Does the “Memory Palace” Strategy Really Work? And Is It Something Musicians Could Use?

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During my early music studies, when I was working through the Suzuki books and starting to learn longer pieces that I’d have to perform from memory, my mom established a memorization process.

Even before all of the notes were in my fingers, she would divide the piece up into meaningful sections, and then she’d use colored pencils to shade in each section with a different color.

Then, she’d ask me to create a story or scene for each section. Which would usually center around something in my life – like something that happened at school, or an activity with friends in the neighborhood. Sometimes she’d even draw part of the story into the music itself.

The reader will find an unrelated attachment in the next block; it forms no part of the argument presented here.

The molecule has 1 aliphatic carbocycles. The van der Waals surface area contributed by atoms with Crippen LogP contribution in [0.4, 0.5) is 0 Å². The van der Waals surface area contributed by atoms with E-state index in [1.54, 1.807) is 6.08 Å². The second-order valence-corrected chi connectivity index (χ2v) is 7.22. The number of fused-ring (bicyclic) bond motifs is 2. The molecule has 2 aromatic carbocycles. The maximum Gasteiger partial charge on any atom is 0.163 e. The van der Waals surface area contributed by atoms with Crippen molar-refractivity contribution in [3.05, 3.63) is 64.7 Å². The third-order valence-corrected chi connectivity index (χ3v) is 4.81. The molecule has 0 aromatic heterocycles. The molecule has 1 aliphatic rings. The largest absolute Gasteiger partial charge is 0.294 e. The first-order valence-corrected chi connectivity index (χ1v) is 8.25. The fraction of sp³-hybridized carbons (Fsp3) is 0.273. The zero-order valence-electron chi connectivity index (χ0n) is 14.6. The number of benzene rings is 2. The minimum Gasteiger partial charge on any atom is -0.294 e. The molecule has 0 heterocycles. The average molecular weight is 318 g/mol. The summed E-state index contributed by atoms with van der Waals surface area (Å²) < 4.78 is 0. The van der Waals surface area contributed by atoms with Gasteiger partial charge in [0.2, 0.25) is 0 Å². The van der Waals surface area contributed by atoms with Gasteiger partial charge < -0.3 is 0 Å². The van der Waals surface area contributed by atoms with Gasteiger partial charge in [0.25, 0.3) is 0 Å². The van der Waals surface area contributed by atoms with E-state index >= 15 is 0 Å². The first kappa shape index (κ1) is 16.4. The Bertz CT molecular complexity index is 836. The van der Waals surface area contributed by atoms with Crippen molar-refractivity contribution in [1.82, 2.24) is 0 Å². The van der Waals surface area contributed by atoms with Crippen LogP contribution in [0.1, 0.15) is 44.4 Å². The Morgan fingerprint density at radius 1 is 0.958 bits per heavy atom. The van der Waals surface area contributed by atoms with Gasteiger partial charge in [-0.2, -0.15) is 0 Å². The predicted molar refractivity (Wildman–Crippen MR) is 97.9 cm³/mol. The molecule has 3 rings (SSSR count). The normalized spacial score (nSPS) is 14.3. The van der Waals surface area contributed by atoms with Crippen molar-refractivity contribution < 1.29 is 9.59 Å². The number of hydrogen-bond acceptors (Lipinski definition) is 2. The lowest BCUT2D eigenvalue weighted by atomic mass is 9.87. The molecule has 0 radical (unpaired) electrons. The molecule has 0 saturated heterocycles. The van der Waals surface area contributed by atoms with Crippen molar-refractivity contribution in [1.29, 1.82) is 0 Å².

I don’t think I ever had a memory issue in performance when we went through this process.

And while this coloring/storytelling process isn’t a thing that’s been studied per se (that I’m aware of), it does seem somewhat similar to a memory strategy that is often used by those who participate in memory competitions.

It’s known as the “memory palace” technique. Or more officially, the “method of loci.”

The basic idea is to make it easier to recall new information by associating it with images of physical locations that are already well-ingrained in memory. Where you would place new bits of to-be-remembered info in different rooms in your house, for instance. Or along the path you might take from your home to the grocery store. Which in theory makes it easier to retrieve this info as you retrace your steps along the familiar path.

It’s an intriguing idea, and you can learn more about it in this TED talk where journalist Joshua Foer explains how he used this to win the 2006 USA memory championships. 

But does it really work?

I mean, there is plenty of anecdotal evidence which suggests that this can facilitate some pretty incredible feats of remembering in the short term. But is this a strategy that leads to durable, reliable, long-term memory as well?